The nice things about working with the rscds is they have this immense expertise and knowledge, they can write a carbon farm plan, I can't do that, all I can do is build the process to make them more efficient and effective. And so we'd still take all of that expertise from people who are highly trained. And we simply turn it into actionable results as quickly as we possibly can. You still have to know how to write a carbon farm plan, you have to be trained and have the understanding, and the scientific and agricultural backing to do it well. But now let's just make all of that information actionable, so that it can go into a plan, yes. But a plan just sits on a shelf? How do we unlock all of that data so that it can easily flow into a grant. So it can easily be tracked over the course of the next five years to say, here's what its real impact was. And that's the power of digitization.


Craig Macmillan  22:21 

And that then brings us to, we've gone through the process. Now everybody's concerned about the final outcome. What about monitoring? What about evaluating? Did this work this work better here than better there? Can we improve is that part of this whole process is the post implementation part.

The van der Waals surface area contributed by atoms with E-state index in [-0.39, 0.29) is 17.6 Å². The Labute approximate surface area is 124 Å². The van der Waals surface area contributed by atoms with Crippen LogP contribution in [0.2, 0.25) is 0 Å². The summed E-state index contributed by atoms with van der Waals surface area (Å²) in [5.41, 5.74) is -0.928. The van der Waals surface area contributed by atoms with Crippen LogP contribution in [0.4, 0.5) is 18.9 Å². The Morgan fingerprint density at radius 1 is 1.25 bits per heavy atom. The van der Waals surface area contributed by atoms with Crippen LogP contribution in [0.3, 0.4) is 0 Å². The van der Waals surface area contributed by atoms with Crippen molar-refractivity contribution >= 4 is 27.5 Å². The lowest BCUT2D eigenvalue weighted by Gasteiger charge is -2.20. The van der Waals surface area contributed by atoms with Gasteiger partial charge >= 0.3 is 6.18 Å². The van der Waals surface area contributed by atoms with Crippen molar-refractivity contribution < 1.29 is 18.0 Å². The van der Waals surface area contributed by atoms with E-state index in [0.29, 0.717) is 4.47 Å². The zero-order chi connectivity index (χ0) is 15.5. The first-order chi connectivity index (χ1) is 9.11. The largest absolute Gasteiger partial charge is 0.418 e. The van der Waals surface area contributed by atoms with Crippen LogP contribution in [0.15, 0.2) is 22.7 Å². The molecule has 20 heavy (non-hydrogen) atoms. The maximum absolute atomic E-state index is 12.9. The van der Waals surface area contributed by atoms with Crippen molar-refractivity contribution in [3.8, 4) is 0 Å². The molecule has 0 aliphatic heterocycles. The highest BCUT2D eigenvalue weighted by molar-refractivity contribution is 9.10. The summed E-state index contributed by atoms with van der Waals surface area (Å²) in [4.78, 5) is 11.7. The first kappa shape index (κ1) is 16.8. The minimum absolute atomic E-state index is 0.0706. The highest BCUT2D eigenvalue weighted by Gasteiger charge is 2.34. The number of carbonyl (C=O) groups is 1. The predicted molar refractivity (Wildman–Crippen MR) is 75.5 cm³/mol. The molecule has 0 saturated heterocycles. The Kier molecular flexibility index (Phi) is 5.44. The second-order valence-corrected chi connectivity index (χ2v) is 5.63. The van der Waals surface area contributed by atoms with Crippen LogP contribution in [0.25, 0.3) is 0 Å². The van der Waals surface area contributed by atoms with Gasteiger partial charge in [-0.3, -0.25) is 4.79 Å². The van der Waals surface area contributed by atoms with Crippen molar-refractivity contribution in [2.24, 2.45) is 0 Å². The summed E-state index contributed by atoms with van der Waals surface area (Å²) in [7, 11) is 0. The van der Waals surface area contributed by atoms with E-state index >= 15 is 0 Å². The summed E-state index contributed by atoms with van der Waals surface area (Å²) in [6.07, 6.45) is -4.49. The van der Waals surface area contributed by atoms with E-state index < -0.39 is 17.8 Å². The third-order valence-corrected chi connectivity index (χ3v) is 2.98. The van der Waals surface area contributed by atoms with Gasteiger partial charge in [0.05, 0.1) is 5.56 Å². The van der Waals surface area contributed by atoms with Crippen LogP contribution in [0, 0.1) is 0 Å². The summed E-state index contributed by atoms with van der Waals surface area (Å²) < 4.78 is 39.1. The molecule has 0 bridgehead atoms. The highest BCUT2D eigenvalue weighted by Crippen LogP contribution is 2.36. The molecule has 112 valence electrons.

Devin Best  22:38 

It is 100%. So that's one of the things when early on, we're designing this processes that we amend to make sure that we're one transitioning RCD staff role from being an administrator. Secondly, being more informative and providing that feedback loop. The other thing too, is if we're doing more of these sorts of things, we can be more informed to CDFA and NRCS, about what practices people like one, what are useful, and Intuit is again, sort of the biggest bang for the buck. At this point, if you look at all this healthy soils practices, I couldn't quite tell you which one is the best one for them to continue pushing forward and Central Coast versus maybe in the northern part of California. But if we do enough of these, we have the monitoring, and I'm shifting my staff time away from administration to on the ground monitoring and reporting and actually talking to people and having that conversation. And I think the main thing I can almost point to is, if you look at what we're doing, we're really sort of putting ourselves back into what they were originally designed to do. You know, back in the Dust Bowl era, not these administrative, let's go chase grants, but really being a resource, a local resource for growers and sort of taking their input and providing it to a higher context, whether it's the state agencies and saying, This is what you should be supporting. This is why we're gonna move this direction, maybe it's BDAs. Maybe it's biochar, maybe it's how these forest management plans fit into a larger context of our secret document, whatever it may be. But we can't have those conversations. When I'm going, Gosh, I really got to get this grant written. And I'm holding my fingers and crossing, hoping that we get something that comes up. So